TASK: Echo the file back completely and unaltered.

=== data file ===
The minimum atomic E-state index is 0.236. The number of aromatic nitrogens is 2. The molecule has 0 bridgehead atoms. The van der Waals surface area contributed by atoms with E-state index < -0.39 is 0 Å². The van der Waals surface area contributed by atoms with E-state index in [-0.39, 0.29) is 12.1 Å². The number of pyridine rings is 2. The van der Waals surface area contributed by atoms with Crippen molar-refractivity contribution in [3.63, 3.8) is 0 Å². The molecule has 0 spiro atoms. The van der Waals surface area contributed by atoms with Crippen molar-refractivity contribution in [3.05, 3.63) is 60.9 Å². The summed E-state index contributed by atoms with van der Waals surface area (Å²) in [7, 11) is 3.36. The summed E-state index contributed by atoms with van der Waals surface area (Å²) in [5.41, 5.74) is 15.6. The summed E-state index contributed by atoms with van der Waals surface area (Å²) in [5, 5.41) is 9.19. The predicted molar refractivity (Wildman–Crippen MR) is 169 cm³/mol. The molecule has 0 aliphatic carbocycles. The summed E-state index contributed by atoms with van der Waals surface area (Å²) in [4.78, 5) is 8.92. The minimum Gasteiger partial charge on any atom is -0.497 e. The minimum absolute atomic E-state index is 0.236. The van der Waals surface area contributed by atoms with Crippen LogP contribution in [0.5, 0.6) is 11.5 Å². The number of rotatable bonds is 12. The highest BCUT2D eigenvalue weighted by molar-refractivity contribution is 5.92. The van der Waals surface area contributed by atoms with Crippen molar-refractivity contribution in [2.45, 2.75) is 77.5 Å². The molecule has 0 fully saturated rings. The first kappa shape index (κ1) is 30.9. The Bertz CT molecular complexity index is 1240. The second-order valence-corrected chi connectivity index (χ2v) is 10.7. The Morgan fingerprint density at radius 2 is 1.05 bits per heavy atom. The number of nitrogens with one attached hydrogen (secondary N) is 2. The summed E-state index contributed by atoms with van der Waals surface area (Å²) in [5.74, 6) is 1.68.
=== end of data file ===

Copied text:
The minimum atomic E-state index is 0.236. The number of aromatic nitrogens is 2. The molecule has 0 bridgehead atoms. The van der Waals surface area contributed by atoms with E-state index < -0.39 is 0 Å². The van der Waals surface area contributed by atoms with E-state index in [-0.39, 0.29) is 12.1 Å². The number of pyridine rings is 2. The van der Waals surface area contributed by atoms with Crippen molar-refractivity contribution in [3.63, 3.8) is 0 Å². The molecule has 0 spiro atoms. The van der Waals surface area contributed by atoms with Crippen molar-refractivity contribution in [3.05, 3.63) is 60.9 Å². The summed E-state index contributed by atoms with van der Waals surface area (Å²) in [7, 11) is 3.36. The summed E-state index contributed by atoms with van der Waals surface area (Å²) in [5.41, 5.74) is 15.6. The summed E-state index contributed by atoms with van der Waals surface area (Å²) in [5, 5.41) is 9.19. The predicted molar refractivity (Wildman–Crippen MR) is 169 cm³/mol. The molecule has 0 aliphatic carbocycles. The summed E-state index contributed by atoms with van der Waals surface area (Å²) in [4.78, 5) is 8.92. The minimum Gasteiger partial charge on any atom is -0.497 e. The minimum absolute atomic E-state index is 0.236. The van der Waals surface area contributed by atoms with Crippen LogP contribution in [0.5, 0.6) is 11.5 Å². The number of rotatable bonds is 12. The highest BCUT2D eigenvalue weighted by molar-refractivity contribution is 5.92. The van der Waals surface area contributed by atoms with Crippen molar-refractivity contribution in [2.45, 2.75) is 77.5 Å². The molecule has 0 fully saturated rings. The first kappa shape index (κ1) is 30.9. The Bertz CT molecular complexity index is 1240. The second-order valence-corrected chi connectivity index (χ2v) is 10.7. The Morgan fingerprint density at radius 2 is 1.05 bits per heavy atom. The number of nitrogens with one attached hydrogen (secondary N) is 2. The summed E-state index contributed by atoms with van der Waals surface area (Å²) in [5.74, 6) is 1.68.